PCB's are a subset of the synthetic organic chemicals known as chlorinated hydrocarbons. Between 1926 and 1977, PCB-containing products were manufactured for applications demanding stable, fire-resistant, heat-transfer properties. The most extensive use of PCBs occurred in dielectric fluids. Such fluids typically have the following characteristics: heavy oil appearance, high boiling point, high chemical stability, high flash point, low electrical conductivity, and low water solubility. PCBs were also used as plasticizers and additives in lubricating and cutting fluids. PCB's are clear to yellow colored oily liquids or solids. Overheated PCB material from a ruptured capacitor may be black in color. UA applications include electrical transformers, large high- and low-voltage capacitors and fluorescent lamp fixture ballasts.
During the 1970s, federal legislation mandated the elimination of PCBs from distribution in commerce. To minimize the potential for adverse health effects caused by PCBs and other substances, Congress passed the Toxic Substances Control Act (TSCA), which strictly regulates all aspects of PCB use.
EPA regulations affecting the management, removal and disposal of PCB materials began to impact the UA in the early 1980's.
Small, inexpensive, qualitative test kits can be used to determine the presence of chlorine in suspect liquids. If shown to be positive, quantitative information is available through fluid sampling and subsequent, commercial analytical testing.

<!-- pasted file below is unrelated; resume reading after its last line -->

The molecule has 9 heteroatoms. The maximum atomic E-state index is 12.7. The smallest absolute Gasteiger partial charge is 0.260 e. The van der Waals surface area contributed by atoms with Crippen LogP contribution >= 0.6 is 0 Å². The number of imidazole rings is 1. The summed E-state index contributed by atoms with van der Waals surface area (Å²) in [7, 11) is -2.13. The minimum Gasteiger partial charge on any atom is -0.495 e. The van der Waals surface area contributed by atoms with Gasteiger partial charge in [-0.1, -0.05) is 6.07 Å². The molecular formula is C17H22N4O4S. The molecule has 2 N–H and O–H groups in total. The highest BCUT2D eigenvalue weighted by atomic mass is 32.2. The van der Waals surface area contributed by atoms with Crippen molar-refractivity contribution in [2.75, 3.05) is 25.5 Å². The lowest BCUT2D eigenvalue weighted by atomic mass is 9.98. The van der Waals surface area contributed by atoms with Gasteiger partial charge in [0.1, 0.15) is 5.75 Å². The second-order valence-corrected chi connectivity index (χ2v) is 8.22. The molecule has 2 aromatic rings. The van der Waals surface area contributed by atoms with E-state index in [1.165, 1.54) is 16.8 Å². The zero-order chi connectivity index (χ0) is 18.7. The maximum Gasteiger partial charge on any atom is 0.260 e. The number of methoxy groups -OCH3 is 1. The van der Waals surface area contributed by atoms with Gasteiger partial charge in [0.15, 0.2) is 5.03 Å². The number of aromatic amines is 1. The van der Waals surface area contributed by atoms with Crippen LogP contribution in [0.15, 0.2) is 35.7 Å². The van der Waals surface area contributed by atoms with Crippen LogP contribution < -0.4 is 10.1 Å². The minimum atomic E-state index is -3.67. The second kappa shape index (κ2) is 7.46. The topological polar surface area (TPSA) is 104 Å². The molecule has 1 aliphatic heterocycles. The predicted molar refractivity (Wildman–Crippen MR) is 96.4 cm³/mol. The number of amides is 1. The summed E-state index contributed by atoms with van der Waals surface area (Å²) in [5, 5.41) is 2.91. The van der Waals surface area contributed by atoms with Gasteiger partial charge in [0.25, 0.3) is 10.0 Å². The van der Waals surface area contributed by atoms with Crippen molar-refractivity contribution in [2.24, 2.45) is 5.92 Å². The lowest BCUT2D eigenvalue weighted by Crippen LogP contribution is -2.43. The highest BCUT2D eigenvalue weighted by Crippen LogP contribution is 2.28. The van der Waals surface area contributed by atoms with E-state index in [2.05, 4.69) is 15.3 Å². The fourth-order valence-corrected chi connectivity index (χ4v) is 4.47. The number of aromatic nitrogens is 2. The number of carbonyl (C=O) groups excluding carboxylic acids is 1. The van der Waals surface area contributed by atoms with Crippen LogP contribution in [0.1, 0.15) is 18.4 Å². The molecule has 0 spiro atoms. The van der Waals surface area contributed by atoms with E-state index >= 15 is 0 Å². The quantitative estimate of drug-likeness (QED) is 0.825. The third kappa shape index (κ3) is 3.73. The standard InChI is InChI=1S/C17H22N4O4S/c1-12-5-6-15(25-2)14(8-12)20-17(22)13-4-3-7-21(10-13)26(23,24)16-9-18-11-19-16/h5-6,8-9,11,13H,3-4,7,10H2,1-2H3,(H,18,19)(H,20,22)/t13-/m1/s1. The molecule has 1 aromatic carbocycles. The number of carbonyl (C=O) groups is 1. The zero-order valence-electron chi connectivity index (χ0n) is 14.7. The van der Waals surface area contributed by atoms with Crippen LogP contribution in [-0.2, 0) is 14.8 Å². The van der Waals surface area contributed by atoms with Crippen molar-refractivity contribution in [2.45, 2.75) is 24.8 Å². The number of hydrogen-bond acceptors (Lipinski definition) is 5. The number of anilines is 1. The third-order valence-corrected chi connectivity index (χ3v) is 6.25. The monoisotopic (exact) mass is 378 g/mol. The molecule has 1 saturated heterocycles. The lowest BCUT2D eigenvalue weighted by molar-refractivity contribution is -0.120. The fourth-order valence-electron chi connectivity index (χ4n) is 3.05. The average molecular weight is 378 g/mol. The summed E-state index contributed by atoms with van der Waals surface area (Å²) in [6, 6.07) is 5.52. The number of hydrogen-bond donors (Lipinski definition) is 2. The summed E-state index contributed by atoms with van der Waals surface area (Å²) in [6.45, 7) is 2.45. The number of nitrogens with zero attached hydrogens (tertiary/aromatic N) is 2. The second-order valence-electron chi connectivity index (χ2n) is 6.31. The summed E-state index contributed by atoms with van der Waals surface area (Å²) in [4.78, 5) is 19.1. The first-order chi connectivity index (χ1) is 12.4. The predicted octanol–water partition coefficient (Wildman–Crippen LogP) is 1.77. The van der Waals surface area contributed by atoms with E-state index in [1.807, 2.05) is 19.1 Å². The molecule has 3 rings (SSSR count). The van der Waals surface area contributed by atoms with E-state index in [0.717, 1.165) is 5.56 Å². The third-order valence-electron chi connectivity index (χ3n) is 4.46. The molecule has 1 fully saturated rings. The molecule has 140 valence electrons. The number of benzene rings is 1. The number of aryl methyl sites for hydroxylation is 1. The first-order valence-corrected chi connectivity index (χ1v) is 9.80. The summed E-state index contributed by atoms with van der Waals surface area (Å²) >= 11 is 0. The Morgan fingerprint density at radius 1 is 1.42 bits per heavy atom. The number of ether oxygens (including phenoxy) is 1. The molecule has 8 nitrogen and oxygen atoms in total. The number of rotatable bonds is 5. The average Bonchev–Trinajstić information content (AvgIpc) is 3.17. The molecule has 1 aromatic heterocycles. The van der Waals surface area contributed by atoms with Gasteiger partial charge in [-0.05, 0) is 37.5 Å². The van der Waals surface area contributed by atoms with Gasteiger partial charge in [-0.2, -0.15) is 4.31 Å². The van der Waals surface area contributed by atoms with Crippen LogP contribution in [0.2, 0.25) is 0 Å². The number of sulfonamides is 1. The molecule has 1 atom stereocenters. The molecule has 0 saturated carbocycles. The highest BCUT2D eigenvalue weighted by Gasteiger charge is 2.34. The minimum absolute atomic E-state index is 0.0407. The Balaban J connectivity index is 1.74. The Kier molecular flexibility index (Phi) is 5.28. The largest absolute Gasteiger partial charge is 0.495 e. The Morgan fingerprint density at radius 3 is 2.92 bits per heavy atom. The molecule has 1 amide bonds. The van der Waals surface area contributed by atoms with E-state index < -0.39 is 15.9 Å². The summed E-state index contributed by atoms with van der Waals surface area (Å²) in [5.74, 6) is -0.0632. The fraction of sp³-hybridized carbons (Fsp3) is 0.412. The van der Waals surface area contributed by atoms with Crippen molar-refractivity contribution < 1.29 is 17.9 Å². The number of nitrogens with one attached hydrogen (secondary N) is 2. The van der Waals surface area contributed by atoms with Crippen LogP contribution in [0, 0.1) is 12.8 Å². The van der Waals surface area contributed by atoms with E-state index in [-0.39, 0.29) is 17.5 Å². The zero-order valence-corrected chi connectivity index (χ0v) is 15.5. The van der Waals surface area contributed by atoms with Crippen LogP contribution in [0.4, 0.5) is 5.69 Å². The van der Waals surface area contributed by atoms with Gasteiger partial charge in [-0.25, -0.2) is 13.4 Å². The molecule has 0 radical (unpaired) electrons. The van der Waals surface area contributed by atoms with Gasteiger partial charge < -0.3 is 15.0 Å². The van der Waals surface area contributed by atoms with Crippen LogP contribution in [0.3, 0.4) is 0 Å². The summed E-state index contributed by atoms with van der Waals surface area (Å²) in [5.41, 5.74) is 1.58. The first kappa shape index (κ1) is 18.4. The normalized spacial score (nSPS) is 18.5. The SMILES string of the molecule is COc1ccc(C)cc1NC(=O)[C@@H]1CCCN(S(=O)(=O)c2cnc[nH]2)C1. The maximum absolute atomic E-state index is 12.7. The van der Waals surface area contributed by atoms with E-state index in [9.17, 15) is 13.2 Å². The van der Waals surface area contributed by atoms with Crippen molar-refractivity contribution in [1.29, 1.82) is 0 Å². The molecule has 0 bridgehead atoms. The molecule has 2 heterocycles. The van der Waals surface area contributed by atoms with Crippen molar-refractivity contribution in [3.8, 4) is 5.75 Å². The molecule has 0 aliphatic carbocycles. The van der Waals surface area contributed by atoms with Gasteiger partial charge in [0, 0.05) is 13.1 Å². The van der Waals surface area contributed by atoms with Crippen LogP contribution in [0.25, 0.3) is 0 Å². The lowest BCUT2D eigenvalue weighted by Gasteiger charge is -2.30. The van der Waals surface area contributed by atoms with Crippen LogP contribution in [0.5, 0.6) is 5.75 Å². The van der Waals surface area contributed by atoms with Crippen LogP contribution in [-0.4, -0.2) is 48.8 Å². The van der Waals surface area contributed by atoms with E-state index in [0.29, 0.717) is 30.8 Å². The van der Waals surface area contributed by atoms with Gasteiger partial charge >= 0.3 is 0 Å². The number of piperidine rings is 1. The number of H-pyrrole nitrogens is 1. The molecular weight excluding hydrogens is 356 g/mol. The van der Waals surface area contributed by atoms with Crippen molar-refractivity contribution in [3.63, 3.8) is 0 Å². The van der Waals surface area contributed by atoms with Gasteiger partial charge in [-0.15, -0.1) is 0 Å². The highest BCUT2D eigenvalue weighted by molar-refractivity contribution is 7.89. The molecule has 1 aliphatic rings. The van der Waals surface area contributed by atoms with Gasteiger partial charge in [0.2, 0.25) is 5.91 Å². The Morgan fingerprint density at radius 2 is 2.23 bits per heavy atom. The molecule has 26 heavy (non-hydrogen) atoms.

These units may range in size from old, pole mount units, kettle-type pots to very large 5000 KVA units that contain over 1100 gallons of dielectric fluid. Most transformers can be found in basement equipment rooms or electrical vaults and tunnels. The UA historically has employed two management strategies for large transformers. The first is replacement. Typically, during electrical upgrade projects older PCB transformers are removed and replaced with the dry, pad mount variety. The second strategy is called retro-filling. The PCB containing fluid is replaced a number of times with a non-PCB fluid. In theory, over a period of time measured in years, all PCB's should "leach out" of the transformer carcass. After a given number of retro-fill cycles the transformer was filled with a Non-PCB replacement dielectric fluid. This method had very mixed results. Transformers with a PCB content less than 50 ppm are considered to be "Non-PCB." The only management strategy now used is the environmentally sound disposal of PCB oils through incineration and carcass smelting. All PCB transformers and capacitors must be disposed of within one calendar year after removal from electrical service.
As part of building electrical systems, large PCB capacitors have been removed and shipped to disposal facilities. Proper disposal typically includes high temperature incineration.
The majority of fluorescent light ballasts manufactured prior to 1979 contain about a teaspoon of concentrated PCB's sealed inside the capacitor. The capacitor is usually surrounded by a tar-like potting material and is enclosed in the steel ballast box. When a ballast fails, the internal capacitor may rupture and leak PCB's. The U.S. Environmental Protection Agency banned the further manufacture of equipment containing PCB's in 1979. LIGHT BALLASTS MANUFACTURED AFTER 1979 DO NOT CONTAIN PCB's AND ARE LABELED "Non-PCB's."
PCB light ballasts are shipped off-site for proper recycling/disposal. What cannot be recycled is disposed of through high temperature incineration. UA PCB wastes ARE NOT landfilled.
For questions or assistance with PCB's contact the Environmental Safety Officer, Lloyd Wundrock at 621-1590 or firstname.lastname@example.org.